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New Potato Consortium Formed in Kenya to Improve Access to Agricultural Inputs & Market

The partners have formed a consortium and signed a Memorandum of Understanding (MoU) on contract farming, crop protection, and value addition on potatoes.

Shivam Dwivedi
Improved potato production has the potential to significantly increase farm incomes
Improved potato production has the potential to significantly increase farm incomes

The initiative will be implemented over a two-year period with the goal of increasing tuber yield to 14 tonnes per hectare from the current level of 7 to 10 tonnes. It also intends to cut post-harvest losses in the sector by half. The country has launched a pilot programme in the first half of 2023 that targets four counties: Nyandarua, Nakuru, Elgeyo Marakwet, and Nyeri.

Carol Mumo, Yara Fertilizer Marketing Manager, stated that the consortium that brings together the various players would be useful in assisting farmers in gaining access to quality seeds, a financial boost from the Cooperative Bank as the primary financier, and agrochemicals and fertilizers that are specifically designed for the type of crop.

Esther Kariuki, Co-operative Bank's Head of Agriculture Business, stated that the initiative aims to reach over 30,000 farmers by 2026, improving yields by 50% and reducing post-harvest losses by 50%. She stated that key knowledge gaps, such as agronomy, commercial and digital knowledge, and access to finance and markets, will be addressed.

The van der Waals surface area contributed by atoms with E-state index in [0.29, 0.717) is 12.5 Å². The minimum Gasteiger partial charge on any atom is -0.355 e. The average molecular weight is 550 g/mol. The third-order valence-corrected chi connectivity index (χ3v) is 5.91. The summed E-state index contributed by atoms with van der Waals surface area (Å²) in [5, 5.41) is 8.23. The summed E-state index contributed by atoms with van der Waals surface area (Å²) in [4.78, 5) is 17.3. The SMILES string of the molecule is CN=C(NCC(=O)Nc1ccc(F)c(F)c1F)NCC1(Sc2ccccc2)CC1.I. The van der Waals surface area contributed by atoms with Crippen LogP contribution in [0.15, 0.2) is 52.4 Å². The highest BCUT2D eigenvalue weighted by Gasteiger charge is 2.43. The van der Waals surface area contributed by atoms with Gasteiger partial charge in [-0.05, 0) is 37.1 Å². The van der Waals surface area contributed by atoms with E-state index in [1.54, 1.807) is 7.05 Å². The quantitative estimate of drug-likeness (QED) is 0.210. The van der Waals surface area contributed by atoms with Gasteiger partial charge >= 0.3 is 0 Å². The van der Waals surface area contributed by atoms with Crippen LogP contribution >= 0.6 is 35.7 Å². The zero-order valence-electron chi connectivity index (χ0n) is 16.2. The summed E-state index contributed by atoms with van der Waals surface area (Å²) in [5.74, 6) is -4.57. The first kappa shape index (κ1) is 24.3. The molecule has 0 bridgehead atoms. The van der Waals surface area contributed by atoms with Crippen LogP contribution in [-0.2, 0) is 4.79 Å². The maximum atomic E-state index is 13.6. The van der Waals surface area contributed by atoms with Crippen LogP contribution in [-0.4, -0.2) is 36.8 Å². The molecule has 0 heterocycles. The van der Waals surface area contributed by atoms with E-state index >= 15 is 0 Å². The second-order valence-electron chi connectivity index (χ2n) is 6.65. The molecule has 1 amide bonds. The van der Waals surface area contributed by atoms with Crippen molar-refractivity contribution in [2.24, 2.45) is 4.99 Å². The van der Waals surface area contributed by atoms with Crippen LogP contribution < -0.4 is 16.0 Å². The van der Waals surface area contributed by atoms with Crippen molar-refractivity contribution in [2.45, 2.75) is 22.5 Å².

During the signing of the MoU, Governor Dr. Kiarie Badilisha stated that one of the most significant challenges confronting potato farmers in the county was market access, noting that it was a sad paradox that the country continued to import potatoes for high-end food chains while local farmers in Nyandarua, the leading producers, struggled to get quality value for their produce.

"The consortium of like-minded companies that play within the potato value chain is addressing current barriers that potato farmers face by enabling access to affordable and high-quality inputs, credit, and long-term markets," the lender explained.

"The Co-operative Bank of Kenya will provide capacity-building support to the county Government and Co-operative societies to enable them to form and run strong, efficient, and well-governed potato Co-operatives. In addition, the bank will provide farmers with affordable financing options to ensure timely access to quality inputs, water, mechanization, and post-harvest solutions." According to the International Potato Center, potato is now Kenya's second most important food crop after maize, grown by more than 4.5 million small-scale farmers and generating significant employment throughout the value chain.

Improved potato production has the potential to significantly increase farm incomes, according to the Peruvian research-for-development organization specializing in potato, sweet potato, and Andean roots and tubers. Solynta, a Dutch biotechnology company that specializes in hybrid potato breeding, recently partnered with FreshCrop Limited, a Kenya-based technology-driven agricultural company, to develop a hybrid true potato innovation in the country.

The companies are collaborating to facilitate the future introduction of high-quality hybrid potato seed tubers produced from hybrid true potato seeds, thereby alleviating the region's scarcity of clean starting material and providing farmers with access to disease-free seed tubers. As part of this collaboration, FreshCrop will use its extensive seed distribution network in Nakuru, Nyandarua, and Narok counties to help farmers spread and adopt new seed potatoes derived from Solynta hybridization.

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